By Jack Ashby, on 7 May 2013
It is a well known fact – based on on numerous scientifically accurate feature films – that in the event of the end of the world some people will survive the initial devastation only to find themselves barely surviving in some post-apocalyptic hell. Here I’m exploring whether zoologists would fare better than the average survivor. If the answer is yes, perhaps university biology admissions tutors can add a slide to their recruitment presentations to highlight this additional benefit in what is already the best subject in the world.
I spent this weekend on a survivalist course deep in the Dorset wilderness for an old friend’s stag do. As kids, along with his two brothers, we had spent our time building shelters in the woods, making fires, distilling mud, firing bows and arrows and generally acting as if the world had already been taken over by luminous slime mould from the future. As teens and students (and occasionally still) we spent our holidays walking in the mountains and not really engaging much with humanity. Wildlife and wild-living have stuck with us all: the stag is now an ecologist, I run a zoology museum (and spend a couple of months a year living in a tent in outback Australia) and his brothers are biology and geography teachers. As a result we are all pretty cocky when it comes to hanging around in woodland areas. This weekend’s course made us all question our ability to actually survive.
Should a virus/aliens/a powerful strain of concrete decay/zombies/frozen dinosaurs/Simon Cowell/nuclear war cause us to abandon human dwellings, shelter, water and food are the priorities. Would my academic and professional experiences as a zoologist make me Dennis Quaid?
On the face of it there is nothing in any zoology textbook that will help you stay out of the wind and rain. However very many zoologists do spend a lot of time in the field and hopefully this would stand us in good stead. We are more likely to know about prevailing winds (to chose which side of a natural structure to begin building), but this knowledge is by no means specialist. I’d like to think our experience of remote-living during fieldwork would give us an edge over the hoi polloi when it came to mentally dealing with the future that lay ahead, and the kinds of questions we’d be asking ourselves when it came to working out how to survive. What’s more, zoologists are generally quite prepared to sit still in the rain for long periods without moaning. So while our facts and science will not save us here, hopefully our experience might.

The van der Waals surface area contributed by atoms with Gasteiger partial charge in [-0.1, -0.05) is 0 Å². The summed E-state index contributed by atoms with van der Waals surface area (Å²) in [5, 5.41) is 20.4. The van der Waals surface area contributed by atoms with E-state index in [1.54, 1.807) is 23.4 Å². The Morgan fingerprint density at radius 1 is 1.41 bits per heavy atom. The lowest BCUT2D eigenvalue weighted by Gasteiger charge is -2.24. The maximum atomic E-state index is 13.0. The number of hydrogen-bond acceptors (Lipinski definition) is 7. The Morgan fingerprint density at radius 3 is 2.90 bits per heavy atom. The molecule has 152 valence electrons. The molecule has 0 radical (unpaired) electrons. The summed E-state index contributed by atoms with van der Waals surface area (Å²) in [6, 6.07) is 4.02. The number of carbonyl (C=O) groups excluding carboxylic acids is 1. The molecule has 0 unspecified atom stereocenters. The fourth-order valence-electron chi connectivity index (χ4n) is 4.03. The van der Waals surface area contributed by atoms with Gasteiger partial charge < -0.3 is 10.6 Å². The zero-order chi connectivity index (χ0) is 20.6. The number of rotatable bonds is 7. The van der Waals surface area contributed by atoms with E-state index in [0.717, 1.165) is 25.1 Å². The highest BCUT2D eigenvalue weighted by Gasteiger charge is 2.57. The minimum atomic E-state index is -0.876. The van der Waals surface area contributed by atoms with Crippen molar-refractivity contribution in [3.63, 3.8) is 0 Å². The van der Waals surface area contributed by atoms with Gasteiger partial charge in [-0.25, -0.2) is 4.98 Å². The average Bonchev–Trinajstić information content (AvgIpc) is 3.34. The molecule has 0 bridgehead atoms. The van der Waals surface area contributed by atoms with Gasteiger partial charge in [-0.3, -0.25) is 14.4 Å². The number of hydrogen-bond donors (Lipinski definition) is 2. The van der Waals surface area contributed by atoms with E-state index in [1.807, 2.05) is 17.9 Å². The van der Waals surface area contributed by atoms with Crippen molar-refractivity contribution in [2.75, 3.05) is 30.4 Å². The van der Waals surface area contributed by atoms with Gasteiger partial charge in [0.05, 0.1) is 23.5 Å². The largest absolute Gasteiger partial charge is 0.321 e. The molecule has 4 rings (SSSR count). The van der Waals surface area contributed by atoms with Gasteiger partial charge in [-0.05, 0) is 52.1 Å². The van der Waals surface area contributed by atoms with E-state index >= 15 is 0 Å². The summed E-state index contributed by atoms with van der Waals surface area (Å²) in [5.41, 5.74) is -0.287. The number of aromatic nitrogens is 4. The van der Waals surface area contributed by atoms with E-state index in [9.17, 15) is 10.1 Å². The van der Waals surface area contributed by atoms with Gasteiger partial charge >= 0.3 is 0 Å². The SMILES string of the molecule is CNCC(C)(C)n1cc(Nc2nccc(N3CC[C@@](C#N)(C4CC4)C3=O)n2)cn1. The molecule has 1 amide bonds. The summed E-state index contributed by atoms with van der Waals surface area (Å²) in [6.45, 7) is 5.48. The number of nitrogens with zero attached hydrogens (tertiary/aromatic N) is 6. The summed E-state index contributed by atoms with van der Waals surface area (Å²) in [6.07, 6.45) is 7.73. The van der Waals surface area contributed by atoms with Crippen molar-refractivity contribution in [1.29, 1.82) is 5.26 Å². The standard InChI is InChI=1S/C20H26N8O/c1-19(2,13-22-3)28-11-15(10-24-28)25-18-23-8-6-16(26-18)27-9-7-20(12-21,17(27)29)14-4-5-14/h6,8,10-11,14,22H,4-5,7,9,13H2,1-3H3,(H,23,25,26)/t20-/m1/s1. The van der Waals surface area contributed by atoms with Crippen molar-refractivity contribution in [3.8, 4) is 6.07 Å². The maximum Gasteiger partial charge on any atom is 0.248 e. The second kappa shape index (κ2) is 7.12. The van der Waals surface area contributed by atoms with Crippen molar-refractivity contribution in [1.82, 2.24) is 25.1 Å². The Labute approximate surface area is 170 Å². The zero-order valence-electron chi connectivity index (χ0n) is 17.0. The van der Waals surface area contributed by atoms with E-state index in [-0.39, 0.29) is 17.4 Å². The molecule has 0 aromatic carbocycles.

[there are of course situations when zoology would save you: the ability to recognise - and avoid - a bear's den, for example. Or the presence of a particular species of frog that indicates a cave is prone to flash flooding. But such eventualities are probably too unlikely to hang on to].
Here is somewhere that training in the ways of animals could save your life – both in terms of finding water and deciding whether it is fit to drink. Animals are excellent indicators of water, particularly herbivores, some insects and smaller birds. It’s reasonable to say that zoologists are likely to be able to recognise the signs of animals in an area. Score one for us. Following animal trails downhill and noticing if birds and are flying in a straight line without stopping are great clues of where water is.
Certain bugs will tell a trained eye whether water is stagnant or polluted (and zoologists are probably more likely to be encouraged by the presence of lots of most species of pond insects to indicate water quality, rather than put off by it).
Zoologists should also be able to tell you how to get water out of an animal (blood, eyes, fish spine etc).
Here you would think this is where we come into our own. Surely animal-experts are the go-to-guys when it comes to tracking down animals to eat. Many of us also know how to trap and handle them from our field experience. Dissection is a dying part of zoological training (in schools and universities), but such know-how surely would help you get the best out of a kill.
Knowing how animals live and function can be a big help – which bit of a crab, for example, could accumulate all the nasty chemicals humans use, and should be avoided? Why would it be a bad idea to eat a cat’s liver, but not a deer’s?
So in the short term that all sounds good. Looking at longer periods we might be able to predict when migrating animals will arrive. There’s also the general biology stuff we know when it comes to understanding why and how our own bodies are failing, and perhaps what to do about it.
Should we still be around when farming needed to be re-invented, pre-made experts in animal behaviour (or indeed the specific science of domestication) would be as valuable as a lighter.
If you know about animals, you also need to know a bit about plants. There’d be some knowledge of ones to avoid, but it’s unlikely that zoology alone could save us here when it came to rediscovering the full gambit of bushfood which has been all but forgotten in Britain since the arrival of bananas.
Despite all the help zoology gives the hunter/gatherer, it was the issue of food that my friends and I decided would eventually kill us. Finding enough of everything needed to survive for a length of time is an extraordinarily tall order, even if you can tell the difference between a seal and a sea lion.
That said, I’d like to think we’d outlive the palaeontologists. And as for the accountants…
Jack Ashby is Manager of the Grant Museum of Zoology